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I had an opportunity to create something to introduce young minds to electronics, and I decided to create a Candy Dispenser. It was something that is very simple and achievable, but would look impressive to those who didn't know anything!
Basically, I hooked up a stepper motor to an Arduino, and made it rotate 60 degrees whenever the red button was pressed. Whenever a candy was over the hole, it would fall down into a little tray for display, and for people to take. I utilized gravity to my advantage, so that I would need fewer parts, and less energy for the entire system.
The hardest part of this project is 3D printing a mount for the stepper motor, which took a bit of modelling. It's always really cool when you design something to work on your computer, and seeing it actually working when you print it into the real world. I failed lots of times trying to print it with my cheap Chinese 3D printer, but I did finally make it work!
I used FreeCAD to design the mount, and used Ultimaker Cura 4.4 to print it out to my 3D printer! And finally, I had a beautiful mount that fit perfectly onto my stepper motor :0. Some things in life will never be that perfect. I also used some tape around the edges so that things wouldn't fall out due to the centripetal force. This saved a few hours of printing so that I could do real important stuff.
After this, I needed to design the main chassis of the build! Finally, using my engineering skills to the test, I used recycled cardboard and an old binder to create this. All I really did was cut out a circle roughly the same size as the 3D printed part, and then taped it to the stepper motor top. Then, to give it more stability, just cut a length of cardboard to wrap around the motor.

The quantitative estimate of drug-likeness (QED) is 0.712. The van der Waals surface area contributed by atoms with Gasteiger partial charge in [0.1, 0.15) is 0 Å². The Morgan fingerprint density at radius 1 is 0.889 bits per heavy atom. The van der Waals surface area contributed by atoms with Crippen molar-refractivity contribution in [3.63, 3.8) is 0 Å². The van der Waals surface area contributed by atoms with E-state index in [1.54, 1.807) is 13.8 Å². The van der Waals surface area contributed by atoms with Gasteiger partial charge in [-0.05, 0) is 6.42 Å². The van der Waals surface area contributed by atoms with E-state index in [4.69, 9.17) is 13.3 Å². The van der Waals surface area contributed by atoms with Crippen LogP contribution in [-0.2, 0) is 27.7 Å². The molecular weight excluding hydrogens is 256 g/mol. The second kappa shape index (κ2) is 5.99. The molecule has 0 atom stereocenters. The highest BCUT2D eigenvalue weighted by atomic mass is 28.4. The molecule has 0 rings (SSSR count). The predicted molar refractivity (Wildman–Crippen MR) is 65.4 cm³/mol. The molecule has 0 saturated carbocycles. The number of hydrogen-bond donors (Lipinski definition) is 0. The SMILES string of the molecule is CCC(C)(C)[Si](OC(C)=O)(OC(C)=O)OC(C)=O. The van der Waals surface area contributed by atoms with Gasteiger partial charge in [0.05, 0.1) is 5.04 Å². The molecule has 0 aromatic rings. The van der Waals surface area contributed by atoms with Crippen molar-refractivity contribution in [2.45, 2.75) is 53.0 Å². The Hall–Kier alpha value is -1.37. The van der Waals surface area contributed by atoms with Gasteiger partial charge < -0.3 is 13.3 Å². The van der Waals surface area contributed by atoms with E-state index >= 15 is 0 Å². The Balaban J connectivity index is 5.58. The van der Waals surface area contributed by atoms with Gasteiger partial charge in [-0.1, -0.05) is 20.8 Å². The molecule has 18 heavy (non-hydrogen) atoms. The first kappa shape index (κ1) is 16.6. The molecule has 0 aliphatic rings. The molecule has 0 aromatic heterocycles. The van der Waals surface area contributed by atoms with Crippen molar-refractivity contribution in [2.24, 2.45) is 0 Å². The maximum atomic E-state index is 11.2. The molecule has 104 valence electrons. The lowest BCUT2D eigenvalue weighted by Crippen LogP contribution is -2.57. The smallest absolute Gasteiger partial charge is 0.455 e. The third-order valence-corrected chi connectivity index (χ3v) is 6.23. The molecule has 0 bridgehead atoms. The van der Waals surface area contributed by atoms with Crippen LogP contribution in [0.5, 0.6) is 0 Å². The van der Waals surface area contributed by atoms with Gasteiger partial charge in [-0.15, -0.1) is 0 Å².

I now had a base for the candy to rest on, which was perfect for what I needed. All I did afterwards was tape it to the binder, and I was ready to start wiring!
Wiring was very simple though, just needing to put the 4 inputs of the ULN2003 board directly into the Arduino, and also a simple push button with a 10k pull up resistor on it. I ran wires underneath the binder to the red button with white wires, so that it looked more aesthetic. I used a 9V battery, to power the Arduino for portability, which I found that after ~100 uses, didn't have enough juice to power the Arduino and stepper motor. Very unreliable :(.
For the code, Arduino has a built-in library for controlling ULN2003 stepper motor drivers, so I just modified a few things in that library to create the specific angle needed for the stepper motor. Math makes sense!
Well, after all of that, it would make no sense for me not to show you a video of it actually working. I didn't have any real candy on me, but I did dispense a SD card. So here it is:
Well, after all of that, I brought it to the fair that we were having, and impressed some of the kids there! It was a real treat seeing there surprised faces, wonder where I learned magic from. They also liked the cheap candy I gave them. Other than that, it was a fairly simple project that was really fun to make!
I lost the 3D model used, but I linked the.gcode that I still have!